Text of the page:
People in the church step up and accept responsibility to be solvers. It comes down to people playing their part.  People daily giving the food for the widows to eat and some people managing the task of the distribution of the food. Everyone plays a role in giving and supporting those in need.  Some accept the added responsibility of organizing and doing the actual distribution.

My meditation lingers on the people daily caring for those in need within the community. There seems to be a different quality of caring for those in need in the text than I see and take part in today. I have to think on this some more. Are they more connected with one another? Do they have bigger hearts? What is the difference? I’m not sure it is a simple answer…

Lord Jesus, what is it You have me to learn today? Lord Jesus, where am I to grow today?. What changes should I make today? Help me, Lord, help me. Amen.


My second observation was the apostles understanding.  Their particular call to witness –preach, teach, lead  etc.- helped the community find a solution to the problem of inadequate distribution of food, but the apostles didn’t accept that role themselves. They knew what they were to do and stayed within the new job description they were given by Jesus back in Acts 1.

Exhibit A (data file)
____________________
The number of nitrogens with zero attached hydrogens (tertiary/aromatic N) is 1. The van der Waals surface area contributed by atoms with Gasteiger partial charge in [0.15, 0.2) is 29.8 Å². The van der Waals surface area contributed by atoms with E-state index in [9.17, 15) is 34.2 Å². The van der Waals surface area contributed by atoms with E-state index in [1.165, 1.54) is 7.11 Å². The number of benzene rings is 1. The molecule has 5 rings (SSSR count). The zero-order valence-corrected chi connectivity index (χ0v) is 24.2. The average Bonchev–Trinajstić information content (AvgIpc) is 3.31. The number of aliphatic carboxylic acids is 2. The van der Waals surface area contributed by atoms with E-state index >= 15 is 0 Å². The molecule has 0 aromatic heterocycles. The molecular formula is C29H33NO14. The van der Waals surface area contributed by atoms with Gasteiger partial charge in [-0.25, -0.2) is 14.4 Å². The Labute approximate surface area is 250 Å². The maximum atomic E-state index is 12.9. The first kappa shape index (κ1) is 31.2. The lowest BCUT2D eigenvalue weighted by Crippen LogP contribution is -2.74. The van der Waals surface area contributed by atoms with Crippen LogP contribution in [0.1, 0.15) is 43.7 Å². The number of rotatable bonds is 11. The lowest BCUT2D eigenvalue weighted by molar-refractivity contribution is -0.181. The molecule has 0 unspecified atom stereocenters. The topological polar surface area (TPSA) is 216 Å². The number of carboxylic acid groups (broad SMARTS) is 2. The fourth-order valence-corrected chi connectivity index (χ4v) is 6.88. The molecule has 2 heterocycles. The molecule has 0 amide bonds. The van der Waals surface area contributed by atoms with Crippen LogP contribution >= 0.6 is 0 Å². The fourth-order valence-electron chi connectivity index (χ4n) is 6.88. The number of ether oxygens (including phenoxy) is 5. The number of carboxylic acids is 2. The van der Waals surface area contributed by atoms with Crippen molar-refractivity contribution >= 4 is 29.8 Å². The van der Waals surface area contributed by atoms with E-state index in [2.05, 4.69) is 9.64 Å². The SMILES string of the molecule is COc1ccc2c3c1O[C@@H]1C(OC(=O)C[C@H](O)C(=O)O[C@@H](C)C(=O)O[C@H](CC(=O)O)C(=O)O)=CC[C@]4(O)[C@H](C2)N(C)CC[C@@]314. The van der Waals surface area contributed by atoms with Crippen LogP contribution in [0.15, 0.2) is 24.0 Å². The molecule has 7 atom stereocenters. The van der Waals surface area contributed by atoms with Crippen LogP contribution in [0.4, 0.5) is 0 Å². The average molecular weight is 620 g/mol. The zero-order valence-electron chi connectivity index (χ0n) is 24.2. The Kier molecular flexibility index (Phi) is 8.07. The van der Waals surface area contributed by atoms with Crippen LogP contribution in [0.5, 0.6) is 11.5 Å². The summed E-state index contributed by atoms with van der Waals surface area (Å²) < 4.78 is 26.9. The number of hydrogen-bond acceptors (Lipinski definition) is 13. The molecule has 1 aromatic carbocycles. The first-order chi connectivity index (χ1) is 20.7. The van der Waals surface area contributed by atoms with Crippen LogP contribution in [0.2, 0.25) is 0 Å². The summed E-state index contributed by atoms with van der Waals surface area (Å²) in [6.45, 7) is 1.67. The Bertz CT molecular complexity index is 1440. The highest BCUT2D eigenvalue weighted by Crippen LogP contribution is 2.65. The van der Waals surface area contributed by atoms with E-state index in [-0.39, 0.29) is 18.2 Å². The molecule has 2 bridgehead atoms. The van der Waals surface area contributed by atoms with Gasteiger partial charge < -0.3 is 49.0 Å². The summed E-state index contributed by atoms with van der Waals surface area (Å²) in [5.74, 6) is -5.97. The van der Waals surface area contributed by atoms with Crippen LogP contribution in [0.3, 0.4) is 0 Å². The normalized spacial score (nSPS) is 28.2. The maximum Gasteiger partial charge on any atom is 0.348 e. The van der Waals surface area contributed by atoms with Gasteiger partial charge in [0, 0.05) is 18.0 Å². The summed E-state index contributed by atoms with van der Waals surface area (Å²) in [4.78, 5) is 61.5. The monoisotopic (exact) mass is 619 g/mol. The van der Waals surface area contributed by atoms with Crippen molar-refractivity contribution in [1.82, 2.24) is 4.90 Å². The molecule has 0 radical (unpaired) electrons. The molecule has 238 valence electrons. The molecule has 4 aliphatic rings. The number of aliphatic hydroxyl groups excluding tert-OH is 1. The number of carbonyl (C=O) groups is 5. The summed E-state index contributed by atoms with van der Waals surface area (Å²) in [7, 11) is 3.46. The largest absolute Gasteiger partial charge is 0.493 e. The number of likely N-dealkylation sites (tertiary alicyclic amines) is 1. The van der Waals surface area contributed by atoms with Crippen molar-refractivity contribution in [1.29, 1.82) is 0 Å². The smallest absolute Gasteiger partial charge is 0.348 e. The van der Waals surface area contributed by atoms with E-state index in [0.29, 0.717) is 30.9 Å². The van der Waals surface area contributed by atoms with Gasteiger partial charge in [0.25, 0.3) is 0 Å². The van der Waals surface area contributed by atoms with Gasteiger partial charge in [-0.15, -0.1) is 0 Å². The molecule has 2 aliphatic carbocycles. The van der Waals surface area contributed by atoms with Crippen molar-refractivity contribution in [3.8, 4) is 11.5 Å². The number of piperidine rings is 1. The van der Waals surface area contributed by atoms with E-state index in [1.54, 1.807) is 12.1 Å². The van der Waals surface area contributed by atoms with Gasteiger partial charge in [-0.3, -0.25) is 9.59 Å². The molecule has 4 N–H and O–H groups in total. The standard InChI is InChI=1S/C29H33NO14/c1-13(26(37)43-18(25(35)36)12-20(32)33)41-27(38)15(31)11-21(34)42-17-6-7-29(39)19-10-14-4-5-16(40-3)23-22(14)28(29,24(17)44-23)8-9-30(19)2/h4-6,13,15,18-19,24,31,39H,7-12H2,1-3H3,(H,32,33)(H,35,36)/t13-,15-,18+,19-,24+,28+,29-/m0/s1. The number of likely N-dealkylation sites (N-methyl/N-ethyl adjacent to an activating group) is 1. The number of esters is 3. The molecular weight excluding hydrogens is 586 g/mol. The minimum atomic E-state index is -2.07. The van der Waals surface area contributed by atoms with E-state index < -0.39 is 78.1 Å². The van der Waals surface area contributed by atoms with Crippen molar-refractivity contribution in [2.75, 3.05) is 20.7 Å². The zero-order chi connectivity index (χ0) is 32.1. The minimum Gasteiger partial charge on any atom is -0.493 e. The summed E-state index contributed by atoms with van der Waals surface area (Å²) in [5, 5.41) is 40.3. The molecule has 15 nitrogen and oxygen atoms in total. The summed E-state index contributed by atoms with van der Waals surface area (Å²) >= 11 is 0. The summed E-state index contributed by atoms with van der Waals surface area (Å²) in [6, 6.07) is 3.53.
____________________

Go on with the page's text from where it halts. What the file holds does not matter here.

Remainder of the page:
Interesting… this puts great ownership on the body to work out a solution.


Monday, January 3: Acts 5- Dedication to their call.


So much happening in this one chapter, that I have enough ponder points for a full week. After thoughtfully reading the full chapter, I sat and pondered.  Where is God speaking to me today? This word and that sentence surfaced, but nothing stuck. After more thought, I began to ponder the whole rather than smaller bits and pieces.

God’s inner voice began to speak. I found myself astonished at the dedication of the apostles. Here are some of the observations I began to make.